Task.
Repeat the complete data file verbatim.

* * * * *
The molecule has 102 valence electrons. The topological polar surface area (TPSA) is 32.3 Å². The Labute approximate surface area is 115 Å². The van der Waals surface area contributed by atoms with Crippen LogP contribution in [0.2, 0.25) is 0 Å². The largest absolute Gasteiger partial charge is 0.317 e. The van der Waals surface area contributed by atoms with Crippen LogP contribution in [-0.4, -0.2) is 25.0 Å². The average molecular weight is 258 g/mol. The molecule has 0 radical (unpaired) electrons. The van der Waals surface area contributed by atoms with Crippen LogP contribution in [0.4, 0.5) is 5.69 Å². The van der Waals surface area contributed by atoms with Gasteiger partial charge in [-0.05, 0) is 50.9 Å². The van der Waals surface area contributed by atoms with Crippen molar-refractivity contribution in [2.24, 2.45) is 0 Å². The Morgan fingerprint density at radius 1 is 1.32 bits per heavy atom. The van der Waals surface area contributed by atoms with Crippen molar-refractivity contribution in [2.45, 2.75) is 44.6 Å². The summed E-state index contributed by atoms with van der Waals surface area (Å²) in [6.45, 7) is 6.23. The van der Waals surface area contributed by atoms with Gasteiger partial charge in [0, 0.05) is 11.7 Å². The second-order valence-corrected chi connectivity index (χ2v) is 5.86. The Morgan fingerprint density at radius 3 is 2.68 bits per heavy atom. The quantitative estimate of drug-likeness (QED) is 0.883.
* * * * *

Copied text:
The molecule has 102 valence electrons. The topological polar surface area (TPSA) is 32.3 Å². The Labute approximate surface area is 115 Å². The van der Waals surface area contributed by atoms with Crippen LogP contribution in [0.2, 0.25) is 0 Å². The largest absolute Gasteiger partial charge is 0.317 e. The van der Waals surface area contributed by atoms with Crippen LogP contribution in [-0.4, -0.2) is 25.0 Å². The average molecular weight is 258 g/mol. The molecule has 0 radical (unpaired) electrons. The van der Waals surface area contributed by atoms with Crippen LogP contribution in [0.4, 0.5) is 5.69 Å². The van der Waals surface area contributed by atoms with Gasteiger partial charge in [-0.05, 0) is 50.9 Å². The van der Waals surface area contributed by atoms with Crippen molar-refractivity contribution in [2.24, 2.45) is 0 Å². The Morgan fingerprint density at radius 1 is 1.32 bits per heavy atom. The van der Waals surface area contributed by atoms with Crippen molar-refractivity contribution in [2.45, 2.75) is 44.6 Å². The summed E-state index contributed by atoms with van der Waals surface area (Å²) in [6.45, 7) is 6.23. The van der Waals surface area contributed by atoms with Gasteiger partial charge in [0, 0.05) is 11.7 Å². The second-order valence-corrected chi connectivity index (χ2v) is 5.86. The Morgan fingerprint density at radius 3 is 2.68 bits per heavy atom. The quantitative estimate of drug-likeness (QED) is 0.883.